We use buzz words all the time. Collaboration, Productivity are easy to pick on. What do they really mean? The ability to create a document? Post it to a portal of some sort? Email or chat with someone about the posted document? In the US Army, we tend to emplace systems and abruptly state "We do KM". The presence of SharePoint does not equal organization KM. Database systems and spreadsheets certainly provide functional tools for our data and most individuals / organizations make information out of data (charts and tables are easy). The software tools we use are extremely important (many of our current tools are lacking but that would make for another post entirely).
The hurdle in DIKW is Knowledge then Wisdom. We must put all that data rich information to use and apply it to our processes and procedures to shape a knowledge base. The information is perceived and reasoned with as we begin forming knowledge and eventually we begin to gain wisdom as we apply knowledge to the way we operate and collaborate as individuals and teams. That is all well and good for a "text book" definition.
What about the real world? I like DIKW's simplicity for gauging where I am and where my team is. One can apply this to an overall effort or even components of the overall effort.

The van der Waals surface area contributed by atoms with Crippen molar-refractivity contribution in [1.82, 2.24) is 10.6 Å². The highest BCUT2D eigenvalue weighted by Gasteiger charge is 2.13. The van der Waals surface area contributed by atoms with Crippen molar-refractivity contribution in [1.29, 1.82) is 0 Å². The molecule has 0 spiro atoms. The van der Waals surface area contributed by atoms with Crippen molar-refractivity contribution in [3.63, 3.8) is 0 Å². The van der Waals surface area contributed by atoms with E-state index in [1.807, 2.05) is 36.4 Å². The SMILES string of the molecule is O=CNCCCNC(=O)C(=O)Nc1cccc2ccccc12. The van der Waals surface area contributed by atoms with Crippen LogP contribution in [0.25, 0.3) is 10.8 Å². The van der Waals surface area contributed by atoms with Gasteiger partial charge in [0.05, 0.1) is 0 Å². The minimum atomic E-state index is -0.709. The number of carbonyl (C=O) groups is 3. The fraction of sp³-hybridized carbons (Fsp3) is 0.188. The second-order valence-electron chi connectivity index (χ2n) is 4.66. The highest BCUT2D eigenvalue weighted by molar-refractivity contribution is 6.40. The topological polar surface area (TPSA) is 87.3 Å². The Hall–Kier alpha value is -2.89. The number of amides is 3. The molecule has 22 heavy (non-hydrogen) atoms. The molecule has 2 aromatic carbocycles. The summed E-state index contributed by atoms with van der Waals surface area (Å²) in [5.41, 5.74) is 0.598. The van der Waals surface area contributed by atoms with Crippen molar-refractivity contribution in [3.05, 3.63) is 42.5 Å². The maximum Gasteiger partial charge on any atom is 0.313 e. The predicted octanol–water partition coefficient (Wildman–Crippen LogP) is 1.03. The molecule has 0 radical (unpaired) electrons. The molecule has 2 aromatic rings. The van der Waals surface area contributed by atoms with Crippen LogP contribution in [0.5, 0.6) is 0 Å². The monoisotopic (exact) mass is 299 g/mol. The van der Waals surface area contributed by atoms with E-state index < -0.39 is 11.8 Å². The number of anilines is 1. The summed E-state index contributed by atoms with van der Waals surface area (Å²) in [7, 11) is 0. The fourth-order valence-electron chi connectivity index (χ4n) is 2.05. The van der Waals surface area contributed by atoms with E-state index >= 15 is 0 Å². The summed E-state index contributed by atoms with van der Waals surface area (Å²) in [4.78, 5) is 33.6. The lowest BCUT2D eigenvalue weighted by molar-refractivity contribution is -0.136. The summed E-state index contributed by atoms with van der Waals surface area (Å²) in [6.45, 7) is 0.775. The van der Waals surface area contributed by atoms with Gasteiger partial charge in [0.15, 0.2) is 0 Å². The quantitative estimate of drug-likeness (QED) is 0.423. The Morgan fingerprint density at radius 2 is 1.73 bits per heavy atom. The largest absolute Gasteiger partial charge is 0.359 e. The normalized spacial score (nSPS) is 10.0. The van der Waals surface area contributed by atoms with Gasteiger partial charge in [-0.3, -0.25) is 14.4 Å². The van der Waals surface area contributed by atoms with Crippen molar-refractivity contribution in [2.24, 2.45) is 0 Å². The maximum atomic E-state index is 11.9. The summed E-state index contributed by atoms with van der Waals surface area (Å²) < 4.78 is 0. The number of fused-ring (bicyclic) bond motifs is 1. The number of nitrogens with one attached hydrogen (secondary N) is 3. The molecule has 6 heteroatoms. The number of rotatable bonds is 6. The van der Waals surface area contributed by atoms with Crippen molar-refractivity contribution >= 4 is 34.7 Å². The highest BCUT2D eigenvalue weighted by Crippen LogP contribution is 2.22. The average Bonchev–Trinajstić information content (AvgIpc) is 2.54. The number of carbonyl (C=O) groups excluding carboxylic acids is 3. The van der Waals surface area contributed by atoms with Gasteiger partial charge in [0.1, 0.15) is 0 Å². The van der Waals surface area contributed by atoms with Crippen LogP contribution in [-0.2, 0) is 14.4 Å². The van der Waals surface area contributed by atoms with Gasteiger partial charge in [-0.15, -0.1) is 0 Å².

- Are you processing and presenting data as information?
- Are you providing information in an organized manner within operational procedures as knowledge?
- Are you building wisdom?
- Is your team collectively processing and presenting data as information?
- Is your team collectively providing information in an organized manner within procedures as knowledge? Does it shape the way you operate?
- Is your team collectively building wisdom and using it in strategy?
I believe DIKW is the backbone of Knowledge Management (KM). This gives every KM Officer, KM System Manager and even the actual Knowledge Workers a simple tool to guide their work and honestly measure the achievement of KM's real goals.
What do you think?